top of page








Precision Gruen Autowind

Made in

Swiss made




Stainless steel

Case diameter

34 mm


Black, Red

Bracelet material

Light brown leather strap

Year of production





Generic box



Rare Gruen Precision Automatic 1960s Vintage Watch

SKU: 10157
  • This Vintage Watch qualifies for our Exchange Program. Once you have received your vintage watch, you may send it back in the same condition within fifteen (15) days for a credit on any other watch we have in our inventory. Go to our FAQ for complete rules and procedures.


    This vintage watch is in very good working condition. Our vintage watches have been serviced by a professional watch expert. Due to the age of this watch, Watch Again Watches does not guarantee that this watch is waterproof or water resistant. We recommend that you do not place any vintage watch in water as it may damage the mechanism and/or bring condensation inside the watch.


    Vintage watches also have to be well taken care of and serviced to maintain its proper functioning. We have done our best to offer you a Vintage watch in excellent condition that will be enjoyed by you for years to come. You are welcome to contact us for more information on any watch we sell.

  • Automatic with a 731-caliber Gruen, with a beautiful textured red & black dial with bold thick gold block markers with black stripe date feature

    Just serviced and works great

    17 jewels

    Stainless Steel back

    Style: Vintage, Art-Deco



    The Gruen Watch Company was formerly one of the largest watch manufacturers in the United States. It was in business from about 1894 to 1958 and was based in Ohio, USA. It was founded in 1908 by German-born watchmaker Dietrich Grün.


    In 1922 a consolidation took place where the D. Gruen, Sons & Co, Cincinnati, The Gruen Watch Manufacturing Co, Biel/Bienne and the Gruen National Watch Case Co, were merged into “The Gruen Watch Company”. 1923 the company moved into a new facility, in Biel/Bienne.


    In marketing and advertising, the Gruen Watch Company used 1876, and later, 1874, as its official founding date. The 1876 date is actually the founding date of the Columbus Watch Company, and the 1874 date is actually the year that Dietrich Gruen's first patent was issued.


    By the mid-twenties, Gruen’s sales had reached over five million dollars. In total sales, it had become the largest watch company in the U.S., as well as first in the average watch price.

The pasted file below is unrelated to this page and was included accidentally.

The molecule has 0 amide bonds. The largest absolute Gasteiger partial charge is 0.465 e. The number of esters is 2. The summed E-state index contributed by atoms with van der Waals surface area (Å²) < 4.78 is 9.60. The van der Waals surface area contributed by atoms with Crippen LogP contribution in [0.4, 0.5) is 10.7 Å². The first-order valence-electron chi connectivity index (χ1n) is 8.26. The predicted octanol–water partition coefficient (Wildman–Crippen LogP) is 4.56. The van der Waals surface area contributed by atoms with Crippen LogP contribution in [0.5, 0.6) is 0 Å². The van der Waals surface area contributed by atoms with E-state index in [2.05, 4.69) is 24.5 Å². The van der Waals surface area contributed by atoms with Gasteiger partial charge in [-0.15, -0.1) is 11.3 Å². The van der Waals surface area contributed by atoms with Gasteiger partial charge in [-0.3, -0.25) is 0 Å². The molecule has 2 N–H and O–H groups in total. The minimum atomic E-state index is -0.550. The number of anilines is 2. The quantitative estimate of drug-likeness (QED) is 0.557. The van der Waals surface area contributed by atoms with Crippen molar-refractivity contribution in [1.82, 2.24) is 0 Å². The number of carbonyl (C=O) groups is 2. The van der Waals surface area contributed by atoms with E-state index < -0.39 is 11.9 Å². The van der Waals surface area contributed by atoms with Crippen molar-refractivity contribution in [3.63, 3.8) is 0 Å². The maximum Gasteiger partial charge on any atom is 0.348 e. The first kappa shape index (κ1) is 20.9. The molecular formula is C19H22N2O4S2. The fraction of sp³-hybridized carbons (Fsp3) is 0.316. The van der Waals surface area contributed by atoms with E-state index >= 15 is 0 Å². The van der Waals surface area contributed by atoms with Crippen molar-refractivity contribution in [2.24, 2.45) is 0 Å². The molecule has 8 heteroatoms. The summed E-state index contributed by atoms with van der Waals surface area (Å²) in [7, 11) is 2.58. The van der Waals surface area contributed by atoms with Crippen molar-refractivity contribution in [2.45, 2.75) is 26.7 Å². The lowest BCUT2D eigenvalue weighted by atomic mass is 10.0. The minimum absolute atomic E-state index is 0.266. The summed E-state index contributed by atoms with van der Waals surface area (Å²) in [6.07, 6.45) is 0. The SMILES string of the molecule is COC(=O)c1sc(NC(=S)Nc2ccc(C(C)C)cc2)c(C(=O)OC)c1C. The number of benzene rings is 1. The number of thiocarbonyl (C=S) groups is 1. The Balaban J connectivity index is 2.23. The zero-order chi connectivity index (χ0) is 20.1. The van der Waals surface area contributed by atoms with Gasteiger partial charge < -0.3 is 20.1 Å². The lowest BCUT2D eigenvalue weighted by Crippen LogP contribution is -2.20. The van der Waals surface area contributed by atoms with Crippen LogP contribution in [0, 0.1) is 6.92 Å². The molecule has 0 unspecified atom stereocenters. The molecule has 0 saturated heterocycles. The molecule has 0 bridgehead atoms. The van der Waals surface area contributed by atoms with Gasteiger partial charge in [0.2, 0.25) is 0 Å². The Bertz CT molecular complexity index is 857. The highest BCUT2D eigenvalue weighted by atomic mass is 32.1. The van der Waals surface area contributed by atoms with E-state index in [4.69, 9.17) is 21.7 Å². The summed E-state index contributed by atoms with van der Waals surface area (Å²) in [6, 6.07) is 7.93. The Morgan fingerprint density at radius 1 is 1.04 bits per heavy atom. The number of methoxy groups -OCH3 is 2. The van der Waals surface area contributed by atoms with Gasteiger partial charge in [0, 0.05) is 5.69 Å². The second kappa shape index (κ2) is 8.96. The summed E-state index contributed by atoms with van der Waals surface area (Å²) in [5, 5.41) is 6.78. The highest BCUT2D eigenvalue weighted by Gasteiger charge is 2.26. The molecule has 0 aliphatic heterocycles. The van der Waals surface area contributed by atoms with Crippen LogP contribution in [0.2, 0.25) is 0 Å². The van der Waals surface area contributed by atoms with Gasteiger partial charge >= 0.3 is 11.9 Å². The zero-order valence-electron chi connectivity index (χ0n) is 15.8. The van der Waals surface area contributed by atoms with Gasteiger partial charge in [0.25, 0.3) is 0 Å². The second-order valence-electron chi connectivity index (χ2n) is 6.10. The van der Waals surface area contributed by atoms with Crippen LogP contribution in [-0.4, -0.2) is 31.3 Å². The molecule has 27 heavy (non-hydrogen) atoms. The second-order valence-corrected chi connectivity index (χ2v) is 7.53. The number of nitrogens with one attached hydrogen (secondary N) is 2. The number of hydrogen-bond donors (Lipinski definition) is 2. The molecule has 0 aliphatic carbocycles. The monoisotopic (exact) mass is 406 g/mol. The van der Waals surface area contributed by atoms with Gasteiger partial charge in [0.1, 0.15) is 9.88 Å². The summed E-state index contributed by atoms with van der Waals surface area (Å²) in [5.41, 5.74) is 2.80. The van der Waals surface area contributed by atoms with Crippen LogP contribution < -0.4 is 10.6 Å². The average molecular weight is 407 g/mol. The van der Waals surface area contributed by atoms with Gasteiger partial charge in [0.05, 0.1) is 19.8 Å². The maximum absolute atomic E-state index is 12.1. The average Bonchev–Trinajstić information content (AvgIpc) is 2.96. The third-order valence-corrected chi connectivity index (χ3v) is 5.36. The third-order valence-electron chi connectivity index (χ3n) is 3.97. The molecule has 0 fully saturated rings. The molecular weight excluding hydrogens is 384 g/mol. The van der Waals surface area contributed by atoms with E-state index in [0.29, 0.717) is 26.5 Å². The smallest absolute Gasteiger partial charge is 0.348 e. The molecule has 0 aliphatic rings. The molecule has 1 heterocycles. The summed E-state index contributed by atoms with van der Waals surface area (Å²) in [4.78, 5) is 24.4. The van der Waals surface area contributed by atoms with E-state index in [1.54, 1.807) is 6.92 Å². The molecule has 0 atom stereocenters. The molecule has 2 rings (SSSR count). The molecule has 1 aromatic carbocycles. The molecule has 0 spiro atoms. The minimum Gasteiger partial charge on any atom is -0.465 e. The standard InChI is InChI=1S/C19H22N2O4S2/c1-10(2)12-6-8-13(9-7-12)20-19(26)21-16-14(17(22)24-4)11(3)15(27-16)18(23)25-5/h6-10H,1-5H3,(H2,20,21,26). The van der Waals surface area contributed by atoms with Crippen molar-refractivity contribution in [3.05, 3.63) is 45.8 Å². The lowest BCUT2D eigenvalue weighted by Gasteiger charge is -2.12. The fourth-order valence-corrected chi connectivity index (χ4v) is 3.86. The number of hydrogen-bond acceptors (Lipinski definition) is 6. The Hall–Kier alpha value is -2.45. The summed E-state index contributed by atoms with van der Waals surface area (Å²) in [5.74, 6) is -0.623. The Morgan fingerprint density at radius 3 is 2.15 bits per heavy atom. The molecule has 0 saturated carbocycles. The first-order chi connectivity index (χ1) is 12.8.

In 1930 Gruen introduced the Baguette watches.


    After the start of the Depression, 1930 an arrangement was made with Alpina, with the production of a dual branded Alpina/Gruen watch.


    In 1935, Gruen introduced the first Curvex wristwatches for men, the company's most famous design. Expanding on the then-current fashion for long, rectangular wristwatch shapes, these models were curved to wrap around the wearer's wrist. The biggest innovation of the design was the ability to produce a movement which followed the shape of the case, allowing the watch to be thinner and more curved. This, in turn, allowed the movement to be larger, more durable and more accurate than would have been possible if a smaller, flat movement was used. A year later, the company introduced Curvex models for women.


    During WWII, the Time Hill factory stopped making watches and instead worked exclusively for the U.S. military, manufacturing gauges and instruments for aircraft, ships and submarines. The company also made precision gauges used for delicate surgical instruments and for radios and other electronic equipment. During World War II, some watches were still manufactured at the Precision Factory in Switzerland and imported.

    It was during and shortly after World War II that many American watch companies began to lose market share to Swiss imports. Many American watch companies began to move manufacturing to Switzerland in the 1940s and 1950s, while Gruen, who had always manufactured watch movements in Germany or Switzerland, launched the '21' series of wristwatches (named for their 21-jewel movements) which were entirely made in the United States.


    The Gruen family sold their interest in the company in 1953, and the firm was broken up and sold in 1958. The watch manufacturing business moved to New York under new ownership, and manufacturing was done exclusively in Switzerland.


    The operation in Biel/Bienne closed its doors in 1977; their wonderful building topping the city was bought by their former supplier, J. Aegler and is now used in Rolex manufacturing

bottom of page